Tyngsboro Can Make
The Town of Tyngsboro can take another step toward government efficiency and professional management Tuesday night when Town Meeting voters decide on a new municipal charter proposal
The Sun endorses the proposal. It is an outgrowth of three years of discussions and public hearings held by the town’s Government Study Commission.
We applaud what has been a very open and transparent process. Townspeople owe a great deal of gratitude to the long hours and hard work turned in by the GSC panel, headed by chairwoman Karyn Puleo.
The commission has received input from many residents and civic and business leaders. Members have crafted a comprehensive document based on Massachusetts General Laws on how Tyngsboro’s new and improved municipal government would work.
The biggest change creates a clear line of command in the government’s day-to-day operations, placing important decision-making authority in the hands of a Town Manager who is held accountable by the Board of Selectmen.
The board retains the right to evaluate the town’s CEO based on performance, as well as to hire and fire the manager.
This is a key distinction in the town’s existing government, where the board is charged with fiscal, hiring and policy duties that are best reserved for a full-time professional CEO. Where applicable by law, the manager would make recommendation to selectmen for approval, such as negotiated employee and/or vendor contracts.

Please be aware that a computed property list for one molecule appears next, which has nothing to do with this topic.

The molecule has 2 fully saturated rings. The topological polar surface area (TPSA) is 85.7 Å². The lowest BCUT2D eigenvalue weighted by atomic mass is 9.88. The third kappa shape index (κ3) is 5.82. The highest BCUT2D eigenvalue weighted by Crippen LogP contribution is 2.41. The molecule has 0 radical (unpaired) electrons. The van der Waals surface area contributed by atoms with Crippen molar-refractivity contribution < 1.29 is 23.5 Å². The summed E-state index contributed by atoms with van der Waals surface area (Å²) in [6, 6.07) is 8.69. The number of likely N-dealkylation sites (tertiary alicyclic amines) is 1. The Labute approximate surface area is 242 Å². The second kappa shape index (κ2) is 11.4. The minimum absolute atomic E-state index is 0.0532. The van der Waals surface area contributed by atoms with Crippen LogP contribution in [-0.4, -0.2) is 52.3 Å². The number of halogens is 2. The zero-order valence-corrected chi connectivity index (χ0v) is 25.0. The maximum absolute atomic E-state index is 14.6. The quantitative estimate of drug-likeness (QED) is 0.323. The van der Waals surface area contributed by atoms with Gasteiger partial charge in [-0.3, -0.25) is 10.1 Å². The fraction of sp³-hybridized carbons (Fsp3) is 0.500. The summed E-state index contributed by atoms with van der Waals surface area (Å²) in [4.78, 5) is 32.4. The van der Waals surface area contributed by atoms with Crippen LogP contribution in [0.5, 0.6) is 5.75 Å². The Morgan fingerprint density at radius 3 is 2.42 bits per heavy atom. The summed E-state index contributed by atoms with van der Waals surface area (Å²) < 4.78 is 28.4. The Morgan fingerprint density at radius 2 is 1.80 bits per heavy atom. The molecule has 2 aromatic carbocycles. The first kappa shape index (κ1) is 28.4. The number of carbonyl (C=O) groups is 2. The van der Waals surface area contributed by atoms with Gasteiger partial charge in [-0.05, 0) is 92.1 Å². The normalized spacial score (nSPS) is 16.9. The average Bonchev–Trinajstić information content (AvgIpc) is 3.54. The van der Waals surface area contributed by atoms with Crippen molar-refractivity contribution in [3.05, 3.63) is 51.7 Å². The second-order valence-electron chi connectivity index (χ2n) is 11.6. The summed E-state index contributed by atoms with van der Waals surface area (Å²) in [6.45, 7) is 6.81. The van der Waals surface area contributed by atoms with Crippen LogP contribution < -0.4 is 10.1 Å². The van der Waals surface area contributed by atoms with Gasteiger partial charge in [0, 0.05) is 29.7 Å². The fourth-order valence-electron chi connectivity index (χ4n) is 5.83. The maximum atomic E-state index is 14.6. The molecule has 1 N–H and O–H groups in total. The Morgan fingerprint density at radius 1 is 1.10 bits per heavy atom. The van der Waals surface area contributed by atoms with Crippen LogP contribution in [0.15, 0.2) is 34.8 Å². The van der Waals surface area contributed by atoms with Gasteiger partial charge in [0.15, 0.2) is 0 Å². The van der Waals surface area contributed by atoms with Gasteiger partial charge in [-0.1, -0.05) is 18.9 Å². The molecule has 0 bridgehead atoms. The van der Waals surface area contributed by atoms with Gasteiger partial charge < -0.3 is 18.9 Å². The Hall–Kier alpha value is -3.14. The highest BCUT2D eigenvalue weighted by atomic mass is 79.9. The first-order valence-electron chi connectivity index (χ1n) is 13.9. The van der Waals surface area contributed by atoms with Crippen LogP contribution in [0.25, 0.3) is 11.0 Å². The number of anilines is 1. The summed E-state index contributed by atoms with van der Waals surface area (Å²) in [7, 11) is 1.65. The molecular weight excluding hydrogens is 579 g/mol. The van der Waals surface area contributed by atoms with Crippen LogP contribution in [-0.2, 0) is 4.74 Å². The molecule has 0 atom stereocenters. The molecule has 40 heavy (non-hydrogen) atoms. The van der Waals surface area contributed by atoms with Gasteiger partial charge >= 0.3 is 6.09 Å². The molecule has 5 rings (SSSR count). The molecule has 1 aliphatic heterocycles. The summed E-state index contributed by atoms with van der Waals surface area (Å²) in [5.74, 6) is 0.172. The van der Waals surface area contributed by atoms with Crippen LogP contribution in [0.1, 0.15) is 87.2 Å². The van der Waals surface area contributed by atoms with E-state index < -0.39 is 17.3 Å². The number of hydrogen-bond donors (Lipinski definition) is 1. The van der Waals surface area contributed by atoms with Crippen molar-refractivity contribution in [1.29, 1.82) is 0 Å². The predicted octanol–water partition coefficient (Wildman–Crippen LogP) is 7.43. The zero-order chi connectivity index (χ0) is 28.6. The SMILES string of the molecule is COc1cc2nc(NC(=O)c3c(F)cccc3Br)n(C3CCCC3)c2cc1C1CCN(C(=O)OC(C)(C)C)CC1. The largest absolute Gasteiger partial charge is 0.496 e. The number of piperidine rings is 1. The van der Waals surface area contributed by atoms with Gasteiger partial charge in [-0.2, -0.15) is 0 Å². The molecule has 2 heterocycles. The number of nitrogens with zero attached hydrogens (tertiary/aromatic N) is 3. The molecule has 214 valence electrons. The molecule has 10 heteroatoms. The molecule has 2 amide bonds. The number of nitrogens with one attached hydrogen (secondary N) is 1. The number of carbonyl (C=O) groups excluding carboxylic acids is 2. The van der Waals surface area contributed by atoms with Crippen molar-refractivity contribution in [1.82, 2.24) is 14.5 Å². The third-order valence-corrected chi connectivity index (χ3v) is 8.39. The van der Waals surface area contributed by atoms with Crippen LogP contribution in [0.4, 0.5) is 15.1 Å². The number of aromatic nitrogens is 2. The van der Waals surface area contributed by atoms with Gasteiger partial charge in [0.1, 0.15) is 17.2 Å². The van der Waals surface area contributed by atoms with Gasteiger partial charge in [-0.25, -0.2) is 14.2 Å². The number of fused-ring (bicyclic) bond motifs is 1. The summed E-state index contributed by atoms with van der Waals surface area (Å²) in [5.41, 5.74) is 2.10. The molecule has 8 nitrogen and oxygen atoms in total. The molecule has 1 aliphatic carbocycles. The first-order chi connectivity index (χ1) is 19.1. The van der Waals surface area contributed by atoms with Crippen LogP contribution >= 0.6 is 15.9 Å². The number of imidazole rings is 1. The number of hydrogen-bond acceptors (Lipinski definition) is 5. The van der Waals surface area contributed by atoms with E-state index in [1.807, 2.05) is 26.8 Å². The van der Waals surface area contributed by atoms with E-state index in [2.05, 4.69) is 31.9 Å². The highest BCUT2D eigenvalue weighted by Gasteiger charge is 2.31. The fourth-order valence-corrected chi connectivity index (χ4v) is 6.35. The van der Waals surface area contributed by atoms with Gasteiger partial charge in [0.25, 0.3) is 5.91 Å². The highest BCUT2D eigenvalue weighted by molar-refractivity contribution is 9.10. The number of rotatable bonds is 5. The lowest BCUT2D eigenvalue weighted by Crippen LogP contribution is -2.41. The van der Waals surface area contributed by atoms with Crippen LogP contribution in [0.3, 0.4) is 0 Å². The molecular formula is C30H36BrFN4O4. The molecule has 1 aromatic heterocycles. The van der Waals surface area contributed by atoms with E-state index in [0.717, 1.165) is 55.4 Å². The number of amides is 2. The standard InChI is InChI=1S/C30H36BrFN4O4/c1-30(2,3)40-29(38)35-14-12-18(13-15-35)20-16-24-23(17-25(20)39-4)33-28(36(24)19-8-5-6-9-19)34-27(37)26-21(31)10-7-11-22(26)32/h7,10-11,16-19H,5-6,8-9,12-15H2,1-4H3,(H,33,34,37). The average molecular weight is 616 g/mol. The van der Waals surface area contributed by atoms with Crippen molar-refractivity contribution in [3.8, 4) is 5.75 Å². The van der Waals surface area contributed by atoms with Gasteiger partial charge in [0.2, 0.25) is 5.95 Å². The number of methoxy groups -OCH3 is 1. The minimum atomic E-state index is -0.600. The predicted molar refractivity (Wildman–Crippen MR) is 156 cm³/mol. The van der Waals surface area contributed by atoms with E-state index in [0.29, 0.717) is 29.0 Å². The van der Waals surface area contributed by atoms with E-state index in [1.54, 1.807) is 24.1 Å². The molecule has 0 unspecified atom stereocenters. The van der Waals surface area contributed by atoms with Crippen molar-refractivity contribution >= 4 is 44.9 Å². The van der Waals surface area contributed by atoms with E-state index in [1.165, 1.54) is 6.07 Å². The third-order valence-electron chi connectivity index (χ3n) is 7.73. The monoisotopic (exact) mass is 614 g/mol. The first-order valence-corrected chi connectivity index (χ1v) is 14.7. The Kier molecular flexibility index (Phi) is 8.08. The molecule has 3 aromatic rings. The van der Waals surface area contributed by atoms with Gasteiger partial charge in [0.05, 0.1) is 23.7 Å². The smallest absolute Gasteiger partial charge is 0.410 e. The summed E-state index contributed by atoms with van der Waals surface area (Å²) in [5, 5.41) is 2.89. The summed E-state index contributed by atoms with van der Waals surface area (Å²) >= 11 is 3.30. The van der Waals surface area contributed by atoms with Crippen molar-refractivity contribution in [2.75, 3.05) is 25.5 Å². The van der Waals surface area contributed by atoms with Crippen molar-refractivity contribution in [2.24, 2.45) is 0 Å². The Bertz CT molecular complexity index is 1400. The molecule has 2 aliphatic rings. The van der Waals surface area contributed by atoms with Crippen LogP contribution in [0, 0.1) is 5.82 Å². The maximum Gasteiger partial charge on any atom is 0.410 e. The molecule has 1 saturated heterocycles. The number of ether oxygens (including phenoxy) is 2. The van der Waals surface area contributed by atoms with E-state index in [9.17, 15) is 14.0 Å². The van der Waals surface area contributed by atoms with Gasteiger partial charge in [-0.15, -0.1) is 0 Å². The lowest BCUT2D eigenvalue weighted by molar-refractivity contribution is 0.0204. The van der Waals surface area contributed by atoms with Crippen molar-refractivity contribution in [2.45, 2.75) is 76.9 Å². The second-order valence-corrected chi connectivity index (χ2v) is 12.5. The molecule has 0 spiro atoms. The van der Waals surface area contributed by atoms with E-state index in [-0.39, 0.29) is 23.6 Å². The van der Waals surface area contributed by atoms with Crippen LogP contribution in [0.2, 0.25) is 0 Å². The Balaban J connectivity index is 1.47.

This is no different than what takes place in the majority of Massachusetts municipalities where the town manager form of government has been adopted.
It leads to consistent day-to-day management and serves to eradicate -- or at least diminish -- the so-called “politicization” of local government. The CEO is expected to run an ethically and fiscally responsible government, and hold town workers accountable without interference from selectmen.
Tyngsboro’s charter proposal also creates an “omnibus” Department of Public Works, bringing a number of branches under one roof. In addition, the elected positions of town clerk, tree warden and constable(s) now become appointed positions. These are sound moves for a responsive government.
Tyngsboro’s come a long way since Colonel John Tyng founded it in 1675 under a land grant chartered by the King of England. It was incorporated into a town in 1809. The new charter change for the town of 11,000 residents marks a positive milestone in its history.